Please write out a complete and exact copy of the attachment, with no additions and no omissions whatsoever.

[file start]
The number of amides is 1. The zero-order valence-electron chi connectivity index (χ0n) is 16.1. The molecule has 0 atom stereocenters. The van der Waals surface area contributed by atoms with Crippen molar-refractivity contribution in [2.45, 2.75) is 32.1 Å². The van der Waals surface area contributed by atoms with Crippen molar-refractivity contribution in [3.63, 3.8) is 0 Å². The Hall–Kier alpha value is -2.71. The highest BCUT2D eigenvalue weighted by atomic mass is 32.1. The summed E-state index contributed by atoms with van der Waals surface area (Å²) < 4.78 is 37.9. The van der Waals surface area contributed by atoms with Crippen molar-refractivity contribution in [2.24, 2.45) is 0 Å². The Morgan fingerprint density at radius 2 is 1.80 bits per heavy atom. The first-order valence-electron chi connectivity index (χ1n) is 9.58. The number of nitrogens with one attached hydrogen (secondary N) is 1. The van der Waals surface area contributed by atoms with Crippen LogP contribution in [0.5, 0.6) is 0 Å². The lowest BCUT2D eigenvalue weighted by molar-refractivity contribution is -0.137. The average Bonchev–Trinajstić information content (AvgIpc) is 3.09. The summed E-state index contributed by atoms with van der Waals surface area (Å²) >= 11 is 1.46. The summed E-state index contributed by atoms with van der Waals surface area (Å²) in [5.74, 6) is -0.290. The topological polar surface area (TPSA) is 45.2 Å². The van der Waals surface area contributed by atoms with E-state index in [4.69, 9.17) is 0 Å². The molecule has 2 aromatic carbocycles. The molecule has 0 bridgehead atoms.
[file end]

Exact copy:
The number of amides is 1. The zero-order valence-electron chi connectivity index (χ0n) is 16.1. The molecule has 0 atom stereocenters. The van der Waals surface area contributed by atoms with Crippen molar-refractivity contribution in [2.45, 2.75) is 32.1 Å². The van der Waals surface area contributed by atoms with Crippen molar-refractivity contribution in [3.63, 3.8) is 0 Å². The Hall–Kier alpha value is -2.71. The highest BCUT2D eigenvalue weighted by atomic mass is 32.1. The summed E-state index contributed by atoms with van der Waals surface area (Å²) < 4.78 is 37.9. The van der Waals surface area contributed by atoms with Crippen molar-refractivity contribution in [2.24, 2.45) is 0 Å². The Morgan fingerprint density at radius 2 is 1.80 bits per heavy atom. The first-order valence-electron chi connectivity index (χ1n) is 9.58. The number of nitrogens with one attached hydrogen (secondary N) is 1. The van der Waals surface area contributed by atoms with Crippen LogP contribution in [0.5, 0.6) is 0 Å². The lowest BCUT2D eigenvalue weighted by molar-refractivity contribution is -0.137. The average Bonchev–Trinajstić information content (AvgIpc) is 3.09. The summed E-state index contributed by atoms with van der Waals surface area (Å²) >= 11 is 1.46. The summed E-state index contributed by atoms with van der Waals surface area (Å²) in [5.74, 6) is -0.290. The topological polar surface area (TPSA) is 45.2 Å². The van der Waals surface area contributed by atoms with E-state index in [4.69, 9.17) is 0 Å². The molecule has 2 aromatic carbocycles. The molecule has 0 bridgehead atoms.